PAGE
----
The voter-ID war just opened up a huge new front. This time in Tennessee. A group of nine students from HBCUs Fisk and Tennessee State have filed a federal lawsuit against the Volunteer State’s heavily contested and controversial voter-ID law.
The suit was filed by the Nashville Student Organizing Committee, a coalition of student activists established in February 2014. The plaintiffs were all disallowed from voting in 2014 because they carried student IDs as identification. NSOC retained the Washington, D.C.-based Fair Elections Legal Network, which then partnered with the local Nashville-based firm Barrett Johnston Martin & Garrison as part of a legal project to restore student voting rights in the state. (Source: Read more)
The Political Agitator response: This does not come as a surprise to me.
A report released by the Association of Public and Land Grant Universities (APLU) reveals several states that are home to Historically Black Colleges and Universities (HBCU) have withheld nearly $57 million in funding that was designated for the institutions.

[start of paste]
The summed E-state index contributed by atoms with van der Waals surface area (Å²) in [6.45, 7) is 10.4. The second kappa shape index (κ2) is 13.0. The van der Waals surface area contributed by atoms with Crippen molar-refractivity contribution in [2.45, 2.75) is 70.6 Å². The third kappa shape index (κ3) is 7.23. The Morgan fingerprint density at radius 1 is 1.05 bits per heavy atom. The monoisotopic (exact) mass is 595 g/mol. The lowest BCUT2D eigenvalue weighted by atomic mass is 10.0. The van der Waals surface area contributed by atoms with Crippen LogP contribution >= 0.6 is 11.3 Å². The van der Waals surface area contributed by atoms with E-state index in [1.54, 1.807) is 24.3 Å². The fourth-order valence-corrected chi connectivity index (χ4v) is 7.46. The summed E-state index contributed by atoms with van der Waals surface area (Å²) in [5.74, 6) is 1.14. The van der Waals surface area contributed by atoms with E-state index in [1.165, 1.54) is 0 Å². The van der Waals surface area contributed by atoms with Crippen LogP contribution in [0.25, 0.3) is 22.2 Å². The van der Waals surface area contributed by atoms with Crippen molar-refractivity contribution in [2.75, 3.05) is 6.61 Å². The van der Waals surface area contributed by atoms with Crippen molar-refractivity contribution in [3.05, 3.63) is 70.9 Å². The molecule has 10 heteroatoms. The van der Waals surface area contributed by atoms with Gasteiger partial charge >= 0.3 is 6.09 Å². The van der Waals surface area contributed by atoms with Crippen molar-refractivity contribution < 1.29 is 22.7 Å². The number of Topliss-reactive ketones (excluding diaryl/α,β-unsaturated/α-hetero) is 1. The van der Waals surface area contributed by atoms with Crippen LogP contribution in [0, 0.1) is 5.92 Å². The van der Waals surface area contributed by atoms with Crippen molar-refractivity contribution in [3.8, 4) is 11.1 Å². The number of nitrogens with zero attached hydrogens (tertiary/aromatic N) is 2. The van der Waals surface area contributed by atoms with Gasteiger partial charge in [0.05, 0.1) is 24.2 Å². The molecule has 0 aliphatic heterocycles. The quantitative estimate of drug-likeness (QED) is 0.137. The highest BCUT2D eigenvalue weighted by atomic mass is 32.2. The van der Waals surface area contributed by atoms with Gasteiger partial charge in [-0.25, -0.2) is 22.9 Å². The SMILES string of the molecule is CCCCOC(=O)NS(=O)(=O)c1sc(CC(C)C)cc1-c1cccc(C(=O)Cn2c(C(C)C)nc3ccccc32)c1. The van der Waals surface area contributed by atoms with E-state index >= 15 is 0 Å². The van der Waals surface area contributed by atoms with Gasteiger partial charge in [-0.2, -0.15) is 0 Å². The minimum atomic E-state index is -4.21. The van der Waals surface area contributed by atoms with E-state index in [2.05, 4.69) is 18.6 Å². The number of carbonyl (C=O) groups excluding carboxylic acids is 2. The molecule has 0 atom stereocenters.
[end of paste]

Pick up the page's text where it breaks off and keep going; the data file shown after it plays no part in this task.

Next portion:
Between 2010 and 2012, Texas, North Carolina, South Carolina, West Virginia, Virginia, Arkansas, Kentucky, Missouri, Florida and Delaware reportedly did not allocate proper funds to some of the minority institutions within their state. Under the Morrill Act of 1890, which established 18 black land-grant universities, the federal government committed to providing financial support to these institutions as long as the state matched that support. While the United States Department of Agriculture continues to provide federal funding to land grant institutions, APLU’s report finds disparities in states matching funds for land grant HBCUs versus predominantly white colleges and universities. When it came to HBCUs, the institutions received more than $244 million from USDA, while states matched just over $188 million. Under congressional mandate, states are not penalized if they cannot or refuse to fund the schools, leaving HBCUs with the responsibility to match the funds up to 50 percent in order to keep the federal allocation. However since 2008, more than 50 percent of HBCU Land Grant schools have applied to be waived of this requirement. (Source: Read more)